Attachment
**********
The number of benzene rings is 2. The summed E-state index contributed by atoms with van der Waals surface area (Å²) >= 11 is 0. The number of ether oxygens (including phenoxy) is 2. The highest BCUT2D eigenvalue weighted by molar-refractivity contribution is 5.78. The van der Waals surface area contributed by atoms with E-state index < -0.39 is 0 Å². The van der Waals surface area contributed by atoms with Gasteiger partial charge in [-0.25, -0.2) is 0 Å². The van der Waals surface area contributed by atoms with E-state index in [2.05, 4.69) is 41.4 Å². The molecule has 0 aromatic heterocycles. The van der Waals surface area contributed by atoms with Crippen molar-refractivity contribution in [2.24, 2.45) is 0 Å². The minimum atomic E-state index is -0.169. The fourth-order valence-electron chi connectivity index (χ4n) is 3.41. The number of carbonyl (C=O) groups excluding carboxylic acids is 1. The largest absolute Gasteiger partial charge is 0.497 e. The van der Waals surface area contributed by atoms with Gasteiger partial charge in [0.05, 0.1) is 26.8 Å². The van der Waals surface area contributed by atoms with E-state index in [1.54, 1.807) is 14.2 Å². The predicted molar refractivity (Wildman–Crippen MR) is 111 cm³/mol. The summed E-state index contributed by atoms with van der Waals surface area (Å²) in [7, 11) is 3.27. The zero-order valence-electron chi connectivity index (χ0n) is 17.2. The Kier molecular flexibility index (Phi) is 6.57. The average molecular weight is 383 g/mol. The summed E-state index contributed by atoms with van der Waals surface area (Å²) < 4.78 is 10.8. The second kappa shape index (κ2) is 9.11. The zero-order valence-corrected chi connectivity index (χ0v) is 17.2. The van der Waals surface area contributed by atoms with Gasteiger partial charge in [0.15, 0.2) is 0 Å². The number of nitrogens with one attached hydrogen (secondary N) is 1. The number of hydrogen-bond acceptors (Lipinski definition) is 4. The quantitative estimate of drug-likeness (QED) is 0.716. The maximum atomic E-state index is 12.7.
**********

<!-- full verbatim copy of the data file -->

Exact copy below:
The number of benzene rings is 2. The summed E-state index contributed by atoms with van der Waals surface area (Å²) >= 11 is 0. The number of ether oxygens (including phenoxy) is 2. The highest BCUT2D eigenvalue weighted by molar-refractivity contribution is 5.78. The van der Waals surface area contributed by atoms with E-state index < -0.39 is 0 Å². The van der Waals surface area contributed by atoms with Gasteiger partial charge in [-0.25, -0.2) is 0 Å². The van der Waals surface area contributed by atoms with E-state index in [2.05, 4.69) is 41.4 Å². The molecule has 0 aromatic heterocycles. The van der Waals surface area contributed by atoms with Crippen molar-refractivity contribution in [2.24, 2.45) is 0 Å². The minimum atomic E-state index is -0.169. The fourth-order valence-electron chi connectivity index (χ4n) is 3.41. The number of carbonyl (C=O) groups excluding carboxylic acids is 1. The largest absolute Gasteiger partial charge is 0.497 e. The van der Waals surface area contributed by atoms with Gasteiger partial charge in [0.05, 0.1) is 26.8 Å². The van der Waals surface area contributed by atoms with E-state index in [1.54, 1.807) is 14.2 Å². The predicted molar refractivity (Wildman–Crippen MR) is 111 cm³/mol. The summed E-state index contributed by atoms with van der Waals surface area (Å²) in [7, 11) is 3.27. The zero-order valence-electron chi connectivity index (χ0n) is 17.2. The Kier molecular flexibility index (Phi) is 6.57. The average molecular weight is 383 g/mol. The summed E-state index contributed by atoms with van der Waals surface area (Å²) < 4.78 is 10.8. The second kappa shape index (κ2) is 9.11. The zero-order valence-corrected chi connectivity index (χ0v) is 17.2. The van der Waals surface area contributed by atoms with Gasteiger partial charge in [0.15, 0.2) is 0 Å². The number of nitrogens with one attached hydrogen (secondary N) is 1. The number of hydrogen-bond acceptors (Lipinski definition) is 4. The quantitative estimate of drug-likeness (QED) is 0.716. The maximum atomic E-state index is 12.7.